SAN DIEGO -- The Trump administration is taking the right stance in opposing race-conscious admissions policies in education.
But it is doing so for the wrong reason. President Trump and Co. want to end what conservatives call “reverse discrimination” against what they consider to be a poor beleaguered class of victims: white males.
Trump owes his presidency to white people, and he takes care of his peeps. And if you’re a Trump voter and your life didn’t turn out to be a rose garden, why not blame minorities? Beats going to night school.
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White males are doing fine. They no longer devour the whole pie, but they still get most of it.
Meanwhile, the best argument for ending race-conscious policies rarely gets made. Before I make it, let’s look at how we got here.
In 1961, President Kennedy signed Executive Order 10925, which established the concept of affirmative action by ordering that projects financed by federal funds “take affirmative action” to make sure that hiring and employment were free of racial bias.
In 1978, in Regents of the University of California v. Bakke, the Supreme Court ruled that 38-year-old white male Allan Bakke be admitted to the medical school at the University of California, Davis. Bakke had been rejected, he claimed, because of a set-aside for minorities. But a majority of the justices also found it permissible for a college or university to consider race or ethnicity among other factors.
In 2011, the Obama administration urged elementary and secondary schools, as well as universities, to achieve diversity by taking students’ race into account in a “narrowly tailored manner.”
Now the Trump administration is pushing educational institutions to use “race-neutral methods” for assigning students to elementary and secondary schools and admitting students to colleges and universities.
In a joint letter, the Education and Justice departments announced that they had revoked seven Obama-era policy guidelines on affirmative action. The Trump administration claims the guidelines “advocate policy preferences and positions beyond the requirements of the Constitution.”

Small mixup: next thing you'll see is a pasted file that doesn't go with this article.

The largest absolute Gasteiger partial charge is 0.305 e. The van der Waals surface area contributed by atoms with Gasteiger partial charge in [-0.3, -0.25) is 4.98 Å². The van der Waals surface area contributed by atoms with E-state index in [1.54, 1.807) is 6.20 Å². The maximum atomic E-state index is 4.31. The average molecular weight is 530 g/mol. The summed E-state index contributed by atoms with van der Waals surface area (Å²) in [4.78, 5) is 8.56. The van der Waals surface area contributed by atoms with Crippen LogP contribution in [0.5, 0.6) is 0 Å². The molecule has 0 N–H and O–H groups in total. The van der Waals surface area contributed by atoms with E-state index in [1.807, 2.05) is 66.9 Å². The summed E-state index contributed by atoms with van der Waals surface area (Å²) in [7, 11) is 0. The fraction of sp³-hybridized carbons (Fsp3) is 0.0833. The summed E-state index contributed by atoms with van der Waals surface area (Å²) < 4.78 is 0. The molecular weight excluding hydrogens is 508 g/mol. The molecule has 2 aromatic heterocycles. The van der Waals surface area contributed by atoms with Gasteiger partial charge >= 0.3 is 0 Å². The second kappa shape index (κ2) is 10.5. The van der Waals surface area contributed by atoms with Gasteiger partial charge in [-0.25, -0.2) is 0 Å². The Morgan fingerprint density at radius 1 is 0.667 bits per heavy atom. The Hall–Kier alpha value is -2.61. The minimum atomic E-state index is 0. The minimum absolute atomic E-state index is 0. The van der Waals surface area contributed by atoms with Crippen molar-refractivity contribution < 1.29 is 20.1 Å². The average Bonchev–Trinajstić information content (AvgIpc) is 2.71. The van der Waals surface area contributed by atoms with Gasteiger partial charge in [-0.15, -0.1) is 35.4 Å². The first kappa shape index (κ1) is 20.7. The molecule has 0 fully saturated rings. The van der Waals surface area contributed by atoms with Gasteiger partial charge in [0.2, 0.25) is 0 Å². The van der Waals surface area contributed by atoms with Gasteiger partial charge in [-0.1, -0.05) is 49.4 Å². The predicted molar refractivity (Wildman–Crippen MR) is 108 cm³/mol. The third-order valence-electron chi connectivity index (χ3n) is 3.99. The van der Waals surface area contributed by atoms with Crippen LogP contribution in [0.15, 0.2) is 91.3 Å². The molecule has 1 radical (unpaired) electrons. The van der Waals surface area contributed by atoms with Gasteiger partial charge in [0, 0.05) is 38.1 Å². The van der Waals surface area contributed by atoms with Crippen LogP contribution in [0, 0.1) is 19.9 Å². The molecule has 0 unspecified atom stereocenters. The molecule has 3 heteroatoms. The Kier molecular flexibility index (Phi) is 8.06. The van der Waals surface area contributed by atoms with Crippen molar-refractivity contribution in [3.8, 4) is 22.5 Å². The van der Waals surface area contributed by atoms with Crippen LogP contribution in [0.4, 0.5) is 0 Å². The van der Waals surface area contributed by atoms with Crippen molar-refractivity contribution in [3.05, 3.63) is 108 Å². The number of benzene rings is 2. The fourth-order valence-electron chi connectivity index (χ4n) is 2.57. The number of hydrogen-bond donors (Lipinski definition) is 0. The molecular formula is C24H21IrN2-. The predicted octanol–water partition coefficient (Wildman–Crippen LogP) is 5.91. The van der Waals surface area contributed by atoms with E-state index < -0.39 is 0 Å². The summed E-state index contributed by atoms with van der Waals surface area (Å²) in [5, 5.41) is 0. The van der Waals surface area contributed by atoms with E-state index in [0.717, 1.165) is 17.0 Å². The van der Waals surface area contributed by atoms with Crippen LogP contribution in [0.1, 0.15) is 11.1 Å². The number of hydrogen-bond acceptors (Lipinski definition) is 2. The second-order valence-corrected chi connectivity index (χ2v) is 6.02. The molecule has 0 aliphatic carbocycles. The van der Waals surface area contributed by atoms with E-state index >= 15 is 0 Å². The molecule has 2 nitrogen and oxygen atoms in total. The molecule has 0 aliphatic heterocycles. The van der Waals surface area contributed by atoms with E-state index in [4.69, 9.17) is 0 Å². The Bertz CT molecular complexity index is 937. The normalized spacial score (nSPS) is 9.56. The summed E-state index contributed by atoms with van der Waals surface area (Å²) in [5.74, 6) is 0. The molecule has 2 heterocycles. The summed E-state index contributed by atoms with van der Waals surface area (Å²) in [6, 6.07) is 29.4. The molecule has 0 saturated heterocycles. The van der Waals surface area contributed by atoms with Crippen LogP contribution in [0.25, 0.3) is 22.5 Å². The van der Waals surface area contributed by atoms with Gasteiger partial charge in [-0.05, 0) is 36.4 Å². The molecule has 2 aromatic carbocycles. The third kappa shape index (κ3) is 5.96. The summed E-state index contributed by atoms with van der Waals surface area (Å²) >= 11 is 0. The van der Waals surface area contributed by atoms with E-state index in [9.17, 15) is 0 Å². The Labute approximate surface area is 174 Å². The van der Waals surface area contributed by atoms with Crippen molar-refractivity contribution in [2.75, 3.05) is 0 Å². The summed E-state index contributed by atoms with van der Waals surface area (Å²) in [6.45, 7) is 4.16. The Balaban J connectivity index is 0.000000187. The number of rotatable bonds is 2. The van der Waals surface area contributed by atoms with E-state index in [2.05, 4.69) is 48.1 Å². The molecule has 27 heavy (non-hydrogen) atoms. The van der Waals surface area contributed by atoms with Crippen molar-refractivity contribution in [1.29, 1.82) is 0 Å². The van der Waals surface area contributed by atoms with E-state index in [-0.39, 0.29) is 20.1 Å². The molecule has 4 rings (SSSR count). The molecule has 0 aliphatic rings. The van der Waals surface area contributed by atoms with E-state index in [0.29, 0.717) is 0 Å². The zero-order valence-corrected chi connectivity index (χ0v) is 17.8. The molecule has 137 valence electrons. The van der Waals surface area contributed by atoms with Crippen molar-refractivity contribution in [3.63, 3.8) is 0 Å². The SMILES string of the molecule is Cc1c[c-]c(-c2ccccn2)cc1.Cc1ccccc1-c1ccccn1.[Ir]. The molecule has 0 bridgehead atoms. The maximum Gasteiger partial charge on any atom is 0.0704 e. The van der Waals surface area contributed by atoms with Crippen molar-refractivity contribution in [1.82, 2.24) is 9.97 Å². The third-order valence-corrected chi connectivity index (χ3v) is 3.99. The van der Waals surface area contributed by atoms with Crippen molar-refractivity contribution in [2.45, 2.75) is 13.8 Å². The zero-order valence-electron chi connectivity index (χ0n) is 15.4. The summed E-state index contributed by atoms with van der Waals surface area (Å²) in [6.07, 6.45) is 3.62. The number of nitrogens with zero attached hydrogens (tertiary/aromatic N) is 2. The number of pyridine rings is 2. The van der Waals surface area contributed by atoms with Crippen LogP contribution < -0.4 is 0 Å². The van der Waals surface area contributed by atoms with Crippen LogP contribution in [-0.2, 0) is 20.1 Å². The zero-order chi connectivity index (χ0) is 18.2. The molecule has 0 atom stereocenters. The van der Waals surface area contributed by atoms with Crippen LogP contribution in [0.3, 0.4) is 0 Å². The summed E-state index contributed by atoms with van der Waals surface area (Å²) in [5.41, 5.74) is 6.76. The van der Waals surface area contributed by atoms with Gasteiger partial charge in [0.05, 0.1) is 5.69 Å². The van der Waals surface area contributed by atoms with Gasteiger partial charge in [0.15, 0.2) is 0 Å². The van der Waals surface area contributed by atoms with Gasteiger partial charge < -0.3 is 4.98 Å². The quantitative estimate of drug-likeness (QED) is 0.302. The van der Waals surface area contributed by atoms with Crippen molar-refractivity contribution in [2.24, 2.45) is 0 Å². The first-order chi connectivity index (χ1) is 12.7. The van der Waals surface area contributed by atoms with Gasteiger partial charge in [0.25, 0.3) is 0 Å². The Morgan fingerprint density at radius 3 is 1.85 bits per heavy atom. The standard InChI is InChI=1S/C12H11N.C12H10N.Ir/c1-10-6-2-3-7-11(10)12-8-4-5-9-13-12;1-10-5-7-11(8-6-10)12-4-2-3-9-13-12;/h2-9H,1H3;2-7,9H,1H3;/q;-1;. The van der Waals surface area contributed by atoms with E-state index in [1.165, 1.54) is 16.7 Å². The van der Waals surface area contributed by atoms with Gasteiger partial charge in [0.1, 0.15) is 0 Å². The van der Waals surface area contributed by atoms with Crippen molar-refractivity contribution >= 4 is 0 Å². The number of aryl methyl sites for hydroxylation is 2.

Don’t be surprised if before long, lawyers for the Trump Justice Department are arguing before the Supreme Court in favor of race-blind admissions.
That puts new emphasis on the upcoming confirmation hearings for Trump’s pick for the high court. U.S. Appeals Court Judge Brett Kavanaugh has said this:
“The Supreme Court has decided many cases on affirmative-action programs and, if confirmed, I would faithfully follow those precedents.”
Following precedent brings us to two cases that the Supreme Court decided in 2003 involving the University of Michigan.
In a case about undergraduate admissions, Gratz vs. Bollinger, the justices ruled that the school erred in separating the applications of minorities and whites -- and awarding points to minorities.
Yet, in the case involving the law school, Grutter vs. Bollinger, the justices upheld the law school’s attempt to achieve diversity on campus, which they considered more benign and not an unlawful quota.
This is foremost a clash between fairness and opportunity. Opponents of affirmative action say it is unfair to discriminate against white males. Supporters insist that rolling back race-conscious admissions limits opportunities for African-Americans and Latinos.
We’ve had this argument for decades. It gets us all worked up, but it doesn’t really get us anywhere.
In fact, the very way we argue about affirmative action is outdated.
Talk about how white men can’t catch a break, and African-Americans and Latinos are going to roll their eyes right out of their heads. Discrimination against nonwhites persists.
It’s time for new language. Something along these lines:
The Trump administration is half-right. Someone is getting hurt by affirmative action, but it’s not white males. Rather, it’s the program’s intended beneficiaries -- African-Americans and Latinos.
When practiced aggressively, affirmative action often lowers academic standards, stigmatizes recipients as undeserving, and papers over inequality at the crucial K-12 level caused by low expectations.
It also allows well-to-do minorities who have suffered little or no racial hardship to benefit while the truly needy are overlooked. In this way, it promotes elitism within communities of color by allowing into privileged spaces a select group of favored Latinos and African-Americans who hog all the benefits for themselves.
All the while, most folks in these communities are shortchanged by mediocre and underperforming public schools and will thus never be in a position to take advantage of one of these race-conscious programs.
Affirmative action is nearly 60 years old. As it approaches its golden years, it’s time we retire it.
Ruben Navarrette’s email address is firstname.lastname@example.org. His daily podcast, “Navarrette Nation,” is available through every podcast app.